Ever been greeted by a dog who’s thrilled to see you, snuggled up with a sweetly purring cat or cracked up at something a cockatiel blurted? Then you have a sense of how the power of pets can make people feel better physically and mentally – benefits that the Human Animal Bond Research Institute has termed the “Pet Effect.”
From reducing stress to providing nonjudgmental companionship, pets can be a valuable source of support and motivation for those in recovery from addiction to alcohol and drugs. Whether you’ve just entered rehab or are further along in your recovery journey, here’s how pets can help maintain a healthy lifestyle and a state of mind that supports sobriety.
Pets relieve loneliness.
In early recovery, many people experience feelings of guilt, loneliness and anxiety. These negative feelings not only make people feel bad, they can be triggers for relapse. Research suggests that when people live alone, having a pet can help people feel more connected and less isolated, which are both protective against relapse.
Pets boost your mood.
Depression is very common in people in early recovery from substance use disorders. People may have started using alcohol or drugs as a way to escape from the negative emotions associated with depression. Symptoms of depression can also emerge when negative feelings numbed by alcohol and drugs return. Pets can’t cure symptoms of depression. But research shows interacting with animals can boost the mood, and can help alleviate mild to moderate depression.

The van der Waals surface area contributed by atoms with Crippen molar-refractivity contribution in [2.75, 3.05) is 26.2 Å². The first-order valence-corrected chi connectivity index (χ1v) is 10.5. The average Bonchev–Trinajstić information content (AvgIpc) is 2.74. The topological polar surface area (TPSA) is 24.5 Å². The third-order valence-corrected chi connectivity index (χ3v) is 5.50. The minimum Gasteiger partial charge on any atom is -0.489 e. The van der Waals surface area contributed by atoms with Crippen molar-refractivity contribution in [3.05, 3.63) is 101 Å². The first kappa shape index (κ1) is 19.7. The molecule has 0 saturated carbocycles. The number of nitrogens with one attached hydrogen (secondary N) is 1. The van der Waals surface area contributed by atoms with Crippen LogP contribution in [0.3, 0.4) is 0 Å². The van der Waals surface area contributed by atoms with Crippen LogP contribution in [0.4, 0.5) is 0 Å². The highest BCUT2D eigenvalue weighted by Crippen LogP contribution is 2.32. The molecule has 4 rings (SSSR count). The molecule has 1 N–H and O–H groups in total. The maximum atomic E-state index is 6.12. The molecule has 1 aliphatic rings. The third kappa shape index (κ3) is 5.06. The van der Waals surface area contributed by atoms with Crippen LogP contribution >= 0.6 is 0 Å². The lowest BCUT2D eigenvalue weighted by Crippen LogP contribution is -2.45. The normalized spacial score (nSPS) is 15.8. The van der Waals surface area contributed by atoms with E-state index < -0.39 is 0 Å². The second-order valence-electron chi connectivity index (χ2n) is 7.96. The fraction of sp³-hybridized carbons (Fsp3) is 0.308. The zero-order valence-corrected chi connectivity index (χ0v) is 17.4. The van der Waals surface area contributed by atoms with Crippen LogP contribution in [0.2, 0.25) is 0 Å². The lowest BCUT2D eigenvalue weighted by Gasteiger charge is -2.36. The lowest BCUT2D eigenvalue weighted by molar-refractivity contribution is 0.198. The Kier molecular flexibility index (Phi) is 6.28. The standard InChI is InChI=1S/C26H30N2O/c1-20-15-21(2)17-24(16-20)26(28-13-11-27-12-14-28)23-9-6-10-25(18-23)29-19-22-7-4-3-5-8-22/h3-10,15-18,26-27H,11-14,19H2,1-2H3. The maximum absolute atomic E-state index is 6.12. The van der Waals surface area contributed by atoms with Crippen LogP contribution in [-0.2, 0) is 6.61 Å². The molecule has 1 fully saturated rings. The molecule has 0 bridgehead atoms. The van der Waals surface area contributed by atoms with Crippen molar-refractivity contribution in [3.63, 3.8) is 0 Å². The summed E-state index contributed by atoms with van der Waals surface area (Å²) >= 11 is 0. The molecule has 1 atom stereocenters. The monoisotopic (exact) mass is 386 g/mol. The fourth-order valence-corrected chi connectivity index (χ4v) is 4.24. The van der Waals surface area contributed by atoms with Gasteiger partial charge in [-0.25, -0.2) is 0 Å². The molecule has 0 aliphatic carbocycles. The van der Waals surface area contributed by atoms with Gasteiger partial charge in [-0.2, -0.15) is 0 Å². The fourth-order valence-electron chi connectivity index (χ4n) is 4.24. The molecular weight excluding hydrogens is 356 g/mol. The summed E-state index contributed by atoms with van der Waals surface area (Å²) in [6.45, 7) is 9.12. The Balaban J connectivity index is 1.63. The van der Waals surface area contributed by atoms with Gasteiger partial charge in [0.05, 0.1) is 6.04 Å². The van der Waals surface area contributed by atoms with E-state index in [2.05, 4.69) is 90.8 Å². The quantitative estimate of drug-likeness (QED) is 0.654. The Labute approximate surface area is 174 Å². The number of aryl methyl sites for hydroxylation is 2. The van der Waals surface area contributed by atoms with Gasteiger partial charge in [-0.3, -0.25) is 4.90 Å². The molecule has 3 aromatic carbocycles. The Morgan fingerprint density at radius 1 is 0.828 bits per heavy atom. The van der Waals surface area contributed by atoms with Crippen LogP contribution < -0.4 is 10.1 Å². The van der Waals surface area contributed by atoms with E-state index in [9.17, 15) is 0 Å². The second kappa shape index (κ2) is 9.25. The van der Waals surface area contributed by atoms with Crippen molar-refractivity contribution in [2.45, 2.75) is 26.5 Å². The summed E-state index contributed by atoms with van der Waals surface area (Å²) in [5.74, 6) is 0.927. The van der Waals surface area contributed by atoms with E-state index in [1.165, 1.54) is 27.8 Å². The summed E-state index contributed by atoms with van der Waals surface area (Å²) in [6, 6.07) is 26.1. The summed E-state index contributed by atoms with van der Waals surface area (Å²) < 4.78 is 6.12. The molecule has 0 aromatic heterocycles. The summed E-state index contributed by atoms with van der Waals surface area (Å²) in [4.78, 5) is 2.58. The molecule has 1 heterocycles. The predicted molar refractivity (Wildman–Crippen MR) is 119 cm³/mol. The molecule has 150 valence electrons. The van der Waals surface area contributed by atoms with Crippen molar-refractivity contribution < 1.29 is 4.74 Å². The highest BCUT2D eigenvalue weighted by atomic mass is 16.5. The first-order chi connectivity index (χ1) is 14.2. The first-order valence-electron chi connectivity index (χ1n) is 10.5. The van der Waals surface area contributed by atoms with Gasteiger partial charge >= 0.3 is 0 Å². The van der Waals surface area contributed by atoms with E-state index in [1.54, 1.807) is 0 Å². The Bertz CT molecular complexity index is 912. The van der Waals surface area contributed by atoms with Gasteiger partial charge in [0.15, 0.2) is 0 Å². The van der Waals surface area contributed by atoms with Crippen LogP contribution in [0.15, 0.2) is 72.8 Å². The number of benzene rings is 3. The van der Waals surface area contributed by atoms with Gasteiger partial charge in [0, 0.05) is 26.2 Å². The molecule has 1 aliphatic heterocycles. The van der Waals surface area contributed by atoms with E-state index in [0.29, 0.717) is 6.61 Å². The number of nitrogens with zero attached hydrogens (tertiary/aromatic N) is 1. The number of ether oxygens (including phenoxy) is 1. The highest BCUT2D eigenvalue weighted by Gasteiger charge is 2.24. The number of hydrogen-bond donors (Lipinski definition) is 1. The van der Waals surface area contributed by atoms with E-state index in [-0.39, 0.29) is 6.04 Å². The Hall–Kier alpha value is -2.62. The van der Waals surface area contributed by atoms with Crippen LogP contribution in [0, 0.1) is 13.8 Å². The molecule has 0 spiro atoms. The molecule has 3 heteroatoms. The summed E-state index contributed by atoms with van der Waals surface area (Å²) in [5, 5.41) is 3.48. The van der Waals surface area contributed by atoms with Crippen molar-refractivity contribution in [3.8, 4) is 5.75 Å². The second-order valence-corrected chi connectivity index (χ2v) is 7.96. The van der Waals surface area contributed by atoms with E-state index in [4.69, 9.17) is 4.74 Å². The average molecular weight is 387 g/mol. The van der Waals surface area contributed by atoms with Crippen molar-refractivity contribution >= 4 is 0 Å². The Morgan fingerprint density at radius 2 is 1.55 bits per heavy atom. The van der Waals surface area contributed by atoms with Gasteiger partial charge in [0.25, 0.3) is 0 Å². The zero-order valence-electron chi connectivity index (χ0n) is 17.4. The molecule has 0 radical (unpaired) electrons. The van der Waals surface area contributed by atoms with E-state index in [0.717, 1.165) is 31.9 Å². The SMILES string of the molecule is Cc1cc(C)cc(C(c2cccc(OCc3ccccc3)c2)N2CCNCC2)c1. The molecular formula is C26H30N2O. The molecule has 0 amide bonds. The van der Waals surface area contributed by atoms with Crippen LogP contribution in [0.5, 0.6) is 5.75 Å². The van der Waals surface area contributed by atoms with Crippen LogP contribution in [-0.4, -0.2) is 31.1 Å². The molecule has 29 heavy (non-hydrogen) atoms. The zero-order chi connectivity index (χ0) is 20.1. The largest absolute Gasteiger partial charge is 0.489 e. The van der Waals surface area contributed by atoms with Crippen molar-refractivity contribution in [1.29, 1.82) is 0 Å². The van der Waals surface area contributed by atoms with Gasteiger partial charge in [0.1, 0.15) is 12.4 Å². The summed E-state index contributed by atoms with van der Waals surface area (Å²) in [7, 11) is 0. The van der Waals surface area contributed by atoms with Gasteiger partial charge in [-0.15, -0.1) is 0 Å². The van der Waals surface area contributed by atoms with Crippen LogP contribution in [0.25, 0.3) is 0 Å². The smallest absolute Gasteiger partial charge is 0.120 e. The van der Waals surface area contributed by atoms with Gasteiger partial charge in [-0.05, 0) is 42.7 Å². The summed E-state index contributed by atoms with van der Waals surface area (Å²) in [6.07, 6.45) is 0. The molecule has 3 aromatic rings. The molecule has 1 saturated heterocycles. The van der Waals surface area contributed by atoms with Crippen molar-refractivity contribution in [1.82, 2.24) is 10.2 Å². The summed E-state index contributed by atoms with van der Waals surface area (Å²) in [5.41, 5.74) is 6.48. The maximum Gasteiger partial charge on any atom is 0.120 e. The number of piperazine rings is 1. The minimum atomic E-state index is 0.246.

Caring for, feeding and playing with a pet increases mood-elevating brain chemicals like dopamine and serotonin. A 2015 study by researchers in Japan showed that gazing into a dog’s eyes increased levels of oxytocin, a neurotransmitter sometimes called the “love hormone.”
A study by researchers at Washington State University showed that teen-aged boys in a substance abuse treatment program who helped feed, brush and play with shelter dogs felt less sadness and a greater sense of serenity compared to a group of boys who played pool, video games or basketball instead. Many of the boys were also in treatment for depression and PTSD.
Pets are good for heart health.
According to a scientific statement from the American Heart Association, dog ownership is associated with lower blood pressure and lower cholesterol. The statement cited a study that included 240 married couples, and found that pet owners had lower heart rates and blood pressure as compared to those without pets.
Pets don’t criticize or judge.
Nonjudgmental and always seemingly happy to see you, pets provide an uncomplicated form of love and companionship. No matter how bad you feel inside, how bad you think you look on the outside or how bad of a day you just had, pets are always glad you showed up. Free of baggage, the unconditional nature of the bonds between humans and their pets can be extremely important for people rebuilding their self-esteem after drug and alcohol addiction.
Pets encourage responsibility.